Physical exercise to protect the heart from the negative effects of cancer therapy: a study published in the European Journal of Preventive Cardiology
An article on the beneficial effects of exercise on cardiovascular health and its ability to counteract the side effects of cancer therapies on the heart was recently published in the European Journal of Preventive Cardiology. The authors of the study titled “The benefits of exercise in cancer patients and the criteria for exercise prescription in cardio-oncology” include Flavio D’Ascenzi, assistant professor at the University of Siena, associate professor at the University of Pittsburgh, and a consultant at UPMC Institute for Health Chianciano Terme for the Cardiology and Heart Rehabilitation program and research projects, and Roberta Mannucci, nutritionist at UPMC Institute for Health Chianciano Terme.
Cancer and cardiovascular diseases are currently the leading causes of death in high-income countries. The Global Initiative for Cancer Registry Development estimated 18.1 million new cancer cases in 2018 and 9.6 million cancer-related deaths. Cancer and cardiovascular diseases have several risk factors in common, such as a sedentary lifestyle, unhealthy diet, smoking, alcohol abuse. As already widely demonstrated, regular physical exercise can help prevent cardiovascular diseases and cancer. The article published in the European Journal of Preventive Cardiology underlines how physical exercise is not only key for primary prevention, but also to reduce recurrences and therapy-associated chronic diseases. Cancer therapies, especially chemotherapy, can lead to cardiovascular complications as a result of the toxicity induced by cancer therapy drugs, the so-called “cardio-toxicity”. Preliminary evidence shows physical activity can contrast the negative effects of cancer therapies (such as fatigue, pulmonary and immune system dysfunction, lymphedema) and prevent cardio-toxicity, even before its clinical manifestation. Not to mention that some of these issues can present even after many years, when the tumor is in full remission and the patient is considered completely cured.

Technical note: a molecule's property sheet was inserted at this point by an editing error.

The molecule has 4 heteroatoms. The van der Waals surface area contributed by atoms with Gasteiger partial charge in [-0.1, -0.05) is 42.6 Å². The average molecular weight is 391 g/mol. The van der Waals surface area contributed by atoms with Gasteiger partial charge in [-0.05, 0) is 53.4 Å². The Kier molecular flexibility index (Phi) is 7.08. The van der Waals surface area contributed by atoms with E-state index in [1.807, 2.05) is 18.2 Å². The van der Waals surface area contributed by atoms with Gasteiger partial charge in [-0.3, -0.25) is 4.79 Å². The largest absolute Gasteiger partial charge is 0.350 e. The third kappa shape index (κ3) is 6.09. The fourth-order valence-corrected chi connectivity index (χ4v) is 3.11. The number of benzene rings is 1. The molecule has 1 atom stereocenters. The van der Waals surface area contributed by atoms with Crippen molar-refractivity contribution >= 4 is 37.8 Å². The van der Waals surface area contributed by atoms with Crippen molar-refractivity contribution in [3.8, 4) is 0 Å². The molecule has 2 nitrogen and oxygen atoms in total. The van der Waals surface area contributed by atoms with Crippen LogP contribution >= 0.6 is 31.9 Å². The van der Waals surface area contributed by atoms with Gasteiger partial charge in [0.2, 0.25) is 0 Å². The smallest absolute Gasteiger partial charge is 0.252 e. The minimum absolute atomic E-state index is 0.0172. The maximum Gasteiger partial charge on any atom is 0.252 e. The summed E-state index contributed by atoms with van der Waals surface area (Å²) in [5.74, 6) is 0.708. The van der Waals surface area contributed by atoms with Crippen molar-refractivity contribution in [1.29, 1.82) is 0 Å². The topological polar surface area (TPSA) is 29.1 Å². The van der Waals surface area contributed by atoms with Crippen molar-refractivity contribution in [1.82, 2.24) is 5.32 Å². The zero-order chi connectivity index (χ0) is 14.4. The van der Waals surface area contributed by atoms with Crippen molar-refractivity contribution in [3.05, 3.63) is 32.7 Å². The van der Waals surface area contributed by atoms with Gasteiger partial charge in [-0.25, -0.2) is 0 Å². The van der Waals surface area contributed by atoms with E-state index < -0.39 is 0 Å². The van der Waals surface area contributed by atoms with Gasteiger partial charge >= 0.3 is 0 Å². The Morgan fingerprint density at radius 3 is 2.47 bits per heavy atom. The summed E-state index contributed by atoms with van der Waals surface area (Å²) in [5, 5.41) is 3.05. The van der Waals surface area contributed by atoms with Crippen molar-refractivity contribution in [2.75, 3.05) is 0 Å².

Given the fundamental role played by physical exercise during all stages of cancer treatment, the authors of the study underline the need to establish a real “sports therapy” to be prescribed to cancer patients just as chemotherapy, radiotherapy, immunotherapy are prescribed, and also to support these. Physical activity becomes an integrated part of the multidisciplinary care of cancer patients, which should involve the oncologist, nutritionist, cardiologist, and physical therapist planning a training program with the patient. The research underscores also that exercise should be tailored according to the patient’s individual characteristics, clinical conditions (e.g., tumor specificity), administered drugs, cancer therapy, personal history, and his/her cardiac response to exercise. Finally, exercise prescription must be based on an accurate cardiological evaluation, including exercise testing with specific stress tests, which, by determining exercise thresholds, allow patients to obtain the most benefit from exercise.